Monday, February 20, 2006

Fukuyama, The Iraq War, and Darwinian Conservatism

In my book Darwinian Conservatism, I say very little about international relations and foreign policy. Francis Fukuyama's article in The New York Times Magazine(February 19)on neoconservatism and the Iraq war indicates to me the kind of foreign policy that would be supported by Darwinian conservatism. Although Fukuyama would not identify himself as a Darwinian conservative, Carson Holloway does identify him--along with James Q. Wilson and me--as a Darwinian conservative, and thus an object of his attack.

Fukuyama announces in this article that he can no longer consider himself a neoconservative, because he disagrees with the neoconservative foreign policy that supported the American invasion of Iraq. He agrees with the neoconservatives that American foreign policy should advance the ideals of democratic liberty. But he does not think that the unilateral and preemptive use of force in Iraq is a good means to achieve that end. More generally, he accuses the neoconservatives of discarding what he thought was originally fundamental to the neoconservative position--a realistic suspicion that grand social engineering can work without undesirable and unintended side effects. In Iraq, American forces are attempting to impose a new democratic regime as a massive project in social engineering, and Fukuyama regards this as naively utopian.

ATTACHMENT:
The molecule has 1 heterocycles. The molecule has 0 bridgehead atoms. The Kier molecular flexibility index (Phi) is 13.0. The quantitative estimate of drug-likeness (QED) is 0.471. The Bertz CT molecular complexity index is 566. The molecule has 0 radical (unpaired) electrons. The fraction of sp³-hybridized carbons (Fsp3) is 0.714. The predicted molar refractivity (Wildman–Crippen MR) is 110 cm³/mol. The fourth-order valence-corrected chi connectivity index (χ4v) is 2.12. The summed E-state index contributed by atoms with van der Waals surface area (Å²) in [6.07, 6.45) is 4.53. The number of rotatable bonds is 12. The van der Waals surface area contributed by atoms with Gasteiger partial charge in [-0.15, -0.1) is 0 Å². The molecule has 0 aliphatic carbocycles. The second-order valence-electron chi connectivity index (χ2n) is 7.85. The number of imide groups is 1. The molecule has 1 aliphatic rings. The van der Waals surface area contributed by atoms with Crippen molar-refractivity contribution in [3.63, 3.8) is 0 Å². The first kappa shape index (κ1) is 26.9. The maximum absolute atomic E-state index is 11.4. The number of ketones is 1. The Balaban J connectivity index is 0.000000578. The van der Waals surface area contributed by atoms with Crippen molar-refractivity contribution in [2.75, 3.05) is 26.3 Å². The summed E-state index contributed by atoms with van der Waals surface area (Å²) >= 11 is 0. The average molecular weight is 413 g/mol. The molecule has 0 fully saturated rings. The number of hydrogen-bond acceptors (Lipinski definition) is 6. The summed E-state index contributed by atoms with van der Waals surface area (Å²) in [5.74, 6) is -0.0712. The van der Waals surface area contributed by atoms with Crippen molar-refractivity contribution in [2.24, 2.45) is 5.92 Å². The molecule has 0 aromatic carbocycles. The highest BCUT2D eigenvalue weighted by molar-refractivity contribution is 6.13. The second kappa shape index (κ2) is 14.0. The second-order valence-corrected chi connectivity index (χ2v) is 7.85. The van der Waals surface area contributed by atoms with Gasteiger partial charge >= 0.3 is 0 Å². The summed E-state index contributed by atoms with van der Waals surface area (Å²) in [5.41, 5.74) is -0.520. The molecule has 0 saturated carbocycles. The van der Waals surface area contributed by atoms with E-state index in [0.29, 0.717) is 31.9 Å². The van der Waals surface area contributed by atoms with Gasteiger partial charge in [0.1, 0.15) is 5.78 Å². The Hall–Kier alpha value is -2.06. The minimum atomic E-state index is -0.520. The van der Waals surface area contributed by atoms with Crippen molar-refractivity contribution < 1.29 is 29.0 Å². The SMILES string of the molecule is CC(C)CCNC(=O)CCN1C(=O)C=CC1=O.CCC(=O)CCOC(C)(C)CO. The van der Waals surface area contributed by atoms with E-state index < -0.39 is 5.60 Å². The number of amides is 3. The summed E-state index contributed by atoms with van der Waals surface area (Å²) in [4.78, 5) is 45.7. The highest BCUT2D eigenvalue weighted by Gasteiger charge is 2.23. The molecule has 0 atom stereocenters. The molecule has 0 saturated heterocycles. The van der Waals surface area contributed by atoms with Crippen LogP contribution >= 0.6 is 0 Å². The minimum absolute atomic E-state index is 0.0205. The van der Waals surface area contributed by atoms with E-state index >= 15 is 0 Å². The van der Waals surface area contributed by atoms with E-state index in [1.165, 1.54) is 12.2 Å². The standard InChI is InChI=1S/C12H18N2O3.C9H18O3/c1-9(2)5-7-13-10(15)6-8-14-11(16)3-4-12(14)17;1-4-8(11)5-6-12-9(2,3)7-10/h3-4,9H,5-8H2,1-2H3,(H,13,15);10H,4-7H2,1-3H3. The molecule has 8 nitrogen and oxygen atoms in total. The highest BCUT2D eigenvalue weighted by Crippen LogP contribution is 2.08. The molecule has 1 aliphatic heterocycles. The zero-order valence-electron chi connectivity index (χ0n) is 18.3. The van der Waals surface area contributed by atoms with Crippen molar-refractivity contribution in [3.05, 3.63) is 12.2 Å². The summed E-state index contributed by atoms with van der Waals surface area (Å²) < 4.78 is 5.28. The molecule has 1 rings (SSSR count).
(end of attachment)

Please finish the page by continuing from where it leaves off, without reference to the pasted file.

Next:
I agree with Fukuyama, and I think his major points conform to my arguments for Darwinian conservatism on at least four points.

First, I agree with Fukuyama's "end of history" argument insofar as this means that liberal democratic capitalism has a universal appeal to human beings because it satisfies the 20 natural desires that constitute the motivational core of human nature. I also agree, however, with Fukuyama's claim that the Bush neoconservatives are mistaken in thinking that the "end of history" is best achieved by preemptive wars of democratic imperialism. Rather, this will be achieved only gradually over a long period of time as people around the world are attracted by the success of the Western liberal democratic regimes.

Second, I agree with Fukuyama that the "end of history" does not mean the end of war or conflict. One of the 20 natural desires is the desire for war to defend one's society against others. The tendency to in-group/out-group behavior is so deep that there is no reason to think that the "end of history" will bring perpetual peace.

Third, I agree with Fukuyama that social order arises not just from a universal human nature but also from cultural traditions and deliberate choices. Consequently, the 20 natural desires of human beings will be diversely expressed in different societies based on the local traditions and choices of each society. So although liberal democratic capitalism should have a universal appeal because it fosters the satisfaction of natural human desires, we should expect that the particular social orders around the world will develop in unique ways to express the traditions and choices of each people. The Darwinian emergence of social order is a complex interaction between natural selection, cultural selection, and deliberate choice. So if an Islamic democracy does emerge in Iraq, it will do so through a long period of social evolution and particular choices that cannot be planned out according to some rational design given them by Americans.